Sunday, October 14, 2012

Avoiding PostgreSQL database corruption

Reports of database corruption on the PostgreSQL mailing list are uncommon, but hardly rare. While a few data corruption issues have been found in PostgreSQL over the years, the vast majority of issues are caused by:

  • Administrator action;
  • Misconfiguration; or
  • Bad hardware

A recent mailing list post asked what can be done to reduce the chance of corruption and keep data safe.


If you think you have a corrupt PostgreSQL database, stop the database server and take a complete copy of the data directory now. See the Corruption page on the wiki. Then ask for help on the pgsql-general mailing list, or for critical/urgent issues contact a profesional support provider.

Do not attempt to fix the problem before taking a complete copy of the entire data directory. You might make the problem much worse, turning a recoverable problem into unrecoverable data loss.


Here's my advice for avoiding DB corruption issues, with some general PostgreSQL administration advice thrown in for good measure:


Read the manual

Read the reliability section of the manual in detail.

Many of the issues people on the mailing lists ask about could be avoided if they'd only read the manual. The PostgreSQL manual is well written, comprehensive, and will teach you about SQL and databases in general, not just PostgreSQL. Reading it cover-to-cover helped me learn more about database systems than any one other thing I've ever done. Read it.

PostgreSQL is easy enough to use, so you don't have to read the manual, but you'll get a lot more out of the system if you do. You'll be able to tune it for better performance, know how to avoid a few pitfalls, and know how to use more of its features. You'd know to avoid using SIGKILL (kill -9) to terminate the postmaster, for example.

Updates

Bug fixes are no good if you don't apply them. Keep up to date with the latest PostgreSQL patch releases. Don't be one of those people still running 9.0.0 when 9.0.10 is out. The team releases updates for a reason. Minor point releases require minimal downtime as there's no need to dump and reload; just stop the DB, install the new binaries, and start the DB. Even this downtime can be avoided with failover and failback using something like repmgr.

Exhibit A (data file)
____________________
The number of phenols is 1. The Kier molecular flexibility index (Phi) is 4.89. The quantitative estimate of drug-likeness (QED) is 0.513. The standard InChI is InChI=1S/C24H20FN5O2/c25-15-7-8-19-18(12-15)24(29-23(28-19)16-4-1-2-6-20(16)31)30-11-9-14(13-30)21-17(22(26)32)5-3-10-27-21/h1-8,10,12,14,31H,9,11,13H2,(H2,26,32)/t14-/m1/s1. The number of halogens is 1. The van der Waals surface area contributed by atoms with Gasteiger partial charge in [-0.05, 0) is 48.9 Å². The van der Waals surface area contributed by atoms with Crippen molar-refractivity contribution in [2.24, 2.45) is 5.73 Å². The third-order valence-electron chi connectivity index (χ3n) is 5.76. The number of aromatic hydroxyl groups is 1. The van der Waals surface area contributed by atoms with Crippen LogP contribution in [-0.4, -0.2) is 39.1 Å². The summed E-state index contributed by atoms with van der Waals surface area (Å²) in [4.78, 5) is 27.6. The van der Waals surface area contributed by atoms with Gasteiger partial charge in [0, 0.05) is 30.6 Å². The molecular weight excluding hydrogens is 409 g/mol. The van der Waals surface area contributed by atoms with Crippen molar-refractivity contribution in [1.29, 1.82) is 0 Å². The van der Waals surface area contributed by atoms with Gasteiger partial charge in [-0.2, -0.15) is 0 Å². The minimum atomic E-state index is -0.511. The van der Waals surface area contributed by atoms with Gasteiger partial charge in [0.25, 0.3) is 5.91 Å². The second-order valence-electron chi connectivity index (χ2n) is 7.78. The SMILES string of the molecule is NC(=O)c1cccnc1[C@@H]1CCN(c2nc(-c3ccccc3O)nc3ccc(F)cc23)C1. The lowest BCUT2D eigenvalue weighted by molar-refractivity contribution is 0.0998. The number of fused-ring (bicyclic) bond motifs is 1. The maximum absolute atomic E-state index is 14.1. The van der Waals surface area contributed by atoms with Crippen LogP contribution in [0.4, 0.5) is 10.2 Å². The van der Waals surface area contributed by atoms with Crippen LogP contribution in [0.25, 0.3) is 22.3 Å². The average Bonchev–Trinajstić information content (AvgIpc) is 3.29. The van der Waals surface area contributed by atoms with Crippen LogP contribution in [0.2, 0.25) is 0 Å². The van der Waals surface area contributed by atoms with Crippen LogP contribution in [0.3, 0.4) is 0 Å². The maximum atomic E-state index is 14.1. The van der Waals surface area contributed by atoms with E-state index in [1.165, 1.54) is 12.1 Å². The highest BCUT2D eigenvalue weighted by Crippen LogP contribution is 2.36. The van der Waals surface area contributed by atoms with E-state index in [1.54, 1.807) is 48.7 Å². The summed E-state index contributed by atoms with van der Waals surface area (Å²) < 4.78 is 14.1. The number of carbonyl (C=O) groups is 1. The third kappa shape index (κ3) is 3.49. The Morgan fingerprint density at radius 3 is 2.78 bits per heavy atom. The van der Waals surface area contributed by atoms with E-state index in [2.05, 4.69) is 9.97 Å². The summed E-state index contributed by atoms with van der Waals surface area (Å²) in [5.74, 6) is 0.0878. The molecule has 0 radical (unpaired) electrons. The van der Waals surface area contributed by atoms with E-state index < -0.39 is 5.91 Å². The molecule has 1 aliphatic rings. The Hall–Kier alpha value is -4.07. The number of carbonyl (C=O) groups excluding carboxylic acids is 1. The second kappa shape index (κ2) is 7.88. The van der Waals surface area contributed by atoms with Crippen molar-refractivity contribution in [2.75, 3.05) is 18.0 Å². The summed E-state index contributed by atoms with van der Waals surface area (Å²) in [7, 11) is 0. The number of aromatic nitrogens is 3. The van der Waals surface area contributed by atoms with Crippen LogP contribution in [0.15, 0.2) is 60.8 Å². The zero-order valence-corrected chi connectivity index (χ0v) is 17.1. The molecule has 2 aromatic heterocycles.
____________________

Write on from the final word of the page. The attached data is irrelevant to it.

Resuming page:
As per the versioning policy they're extremely conservative about what gets back-patched into released major versions so upgrades are very safe. Read the versioning policy. Just read the release notes for each version in between yours and the new version, then install it.

For more on this topic read the FAQ entry A bug I'm encountering is fixed in a newer minor release of PostgreSQL, but I don't want to upgrade. Can I get a patch for just this issue?

Keep an eye on the end of life dates. Plan to upgrade to a new major version well before your version goes EOL.

Administrator action

Don't kill -9 (SIGKILL) any PostgreSQL processes. It should be fine, but it's still not smart. kill -9 should be your last resort; first use pg_cancel_backend then pg_terminate_backend (which is effectively a kill -15). If you kill -9 a backend the whole DB will terminate and restart, breaking all connections and forcing crash recovery.

Never delete postmaster.pid.

(Corruption should not actually occur unless you kill -9 the postmaster but leave other postgres processes running, then delete postmaster.pid and start a new postmaster. If you insist on unlocking the gun safe, loading the shotgun, aiming it at your foot and pulling the trigger we can't stop you. Don't do that.)

Don't delete anything in the data directory, with the sole exception of the contents of pg_log if your logs are within your data directory. Everything else is vital and should never be messed with directly by the administrator. Do not delete anything from pg_clog or pg_xlog, these are vital components of the database system.